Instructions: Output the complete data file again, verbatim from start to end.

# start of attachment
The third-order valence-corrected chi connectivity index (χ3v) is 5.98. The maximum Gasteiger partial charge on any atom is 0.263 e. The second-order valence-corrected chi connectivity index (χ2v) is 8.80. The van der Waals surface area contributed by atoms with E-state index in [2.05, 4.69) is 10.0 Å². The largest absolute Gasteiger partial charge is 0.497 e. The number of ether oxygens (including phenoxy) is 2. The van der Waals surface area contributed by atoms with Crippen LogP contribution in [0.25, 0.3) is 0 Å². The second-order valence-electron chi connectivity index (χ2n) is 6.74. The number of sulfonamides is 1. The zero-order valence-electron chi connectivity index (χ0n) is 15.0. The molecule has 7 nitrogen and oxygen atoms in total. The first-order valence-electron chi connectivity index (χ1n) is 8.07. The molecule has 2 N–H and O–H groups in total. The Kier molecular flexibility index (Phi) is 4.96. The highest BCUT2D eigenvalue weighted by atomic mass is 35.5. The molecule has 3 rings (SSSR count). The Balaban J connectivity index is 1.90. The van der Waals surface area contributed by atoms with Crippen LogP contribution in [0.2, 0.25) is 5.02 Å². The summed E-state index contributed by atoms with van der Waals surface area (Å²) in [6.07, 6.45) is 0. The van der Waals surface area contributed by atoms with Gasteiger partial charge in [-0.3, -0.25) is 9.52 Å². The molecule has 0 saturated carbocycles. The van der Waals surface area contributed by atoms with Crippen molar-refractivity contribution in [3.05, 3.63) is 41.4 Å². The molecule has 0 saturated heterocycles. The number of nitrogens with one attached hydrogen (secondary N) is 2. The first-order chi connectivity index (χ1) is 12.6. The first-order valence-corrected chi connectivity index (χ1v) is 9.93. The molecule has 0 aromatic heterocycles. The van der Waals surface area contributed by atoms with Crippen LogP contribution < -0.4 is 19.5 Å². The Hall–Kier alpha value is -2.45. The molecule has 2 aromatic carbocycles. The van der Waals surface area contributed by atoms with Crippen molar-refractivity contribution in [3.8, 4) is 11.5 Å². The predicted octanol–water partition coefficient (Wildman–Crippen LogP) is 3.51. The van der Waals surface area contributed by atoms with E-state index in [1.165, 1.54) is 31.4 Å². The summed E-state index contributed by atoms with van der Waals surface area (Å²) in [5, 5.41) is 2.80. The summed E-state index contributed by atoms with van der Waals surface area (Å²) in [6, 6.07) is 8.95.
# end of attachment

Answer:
The third-order valence-corrected chi connectivity index (χ3v) is 5.98. The maximum Gasteiger partial charge on any atom is 0.263 e. The second-order valence-corrected chi connectivity index (χ2v) is 8.80. The van der Waals surface area contributed by atoms with E-state index in [2.05, 4.69) is 10.0 Å². The largest absolute Gasteiger partial charge is 0.497 e. The number of ether oxygens (including phenoxy) is 2. The van der Waals surface area contributed by atoms with Crippen LogP contribution in [0.25, 0.3) is 0 Å². The second-order valence-electron chi connectivity index (χ2n) is 6.74. The number of sulfonamides is 1. The zero-order valence-electron chi connectivity index (χ0n) is 15.0. The molecule has 7 nitrogen and oxygen atoms in total. The first-order valence-electron chi connectivity index (χ1n) is 8.07. The molecule has 2 N–H and O–H groups in total. The Kier molecular flexibility index (Phi) is 4.96. The highest BCUT2D eigenvalue weighted by atomic mass is 35.5. The molecule has 3 rings (SSSR count). The Balaban J connectivity index is 1.90. The van der Waals surface area contributed by atoms with Crippen LogP contribution in [0.2, 0.25) is 5.02 Å². The summed E-state index contributed by atoms with van der Waals surface area (Å²) in [6.07, 6.45) is 0. The van der Waals surface area contributed by atoms with Gasteiger partial charge in [-0.3, -0.25) is 9.52 Å². The molecule has 0 saturated carbocycles. The van der Waals surface area contributed by atoms with Crippen molar-refractivity contribution in [3.05, 3.63) is 41.4 Å². The molecule has 0 saturated heterocycles. The number of nitrogens with one attached hydrogen (secondary N) is 2. The first-order chi connectivity index (χ1) is 12.6. The first-order valence-corrected chi connectivity index (χ1v) is 9.93. The molecule has 0 aromatic heterocycles. The van der Waals surface area contributed by atoms with Crippen LogP contribution < -0.4 is 19.5 Å². The Hall–Kier alpha value is -2.45. The molecule has 2 aromatic carbocycles. The van der Waals surface area contributed by atoms with Crippen molar-refractivity contribution in [3.8, 4) is 11.5 Å². The predicted octanol–water partition coefficient (Wildman–Crippen LogP) is 3.51. The van der Waals surface area contributed by atoms with E-state index in [1.165, 1.54) is 31.4 Å². The summed E-state index contributed by atoms with van der Waals surface area (Å²) in [5, 5.41) is 2.80. The summed E-state index contributed by atoms with van der Waals surface area (Å²) in [6, 6.07) is 8.95.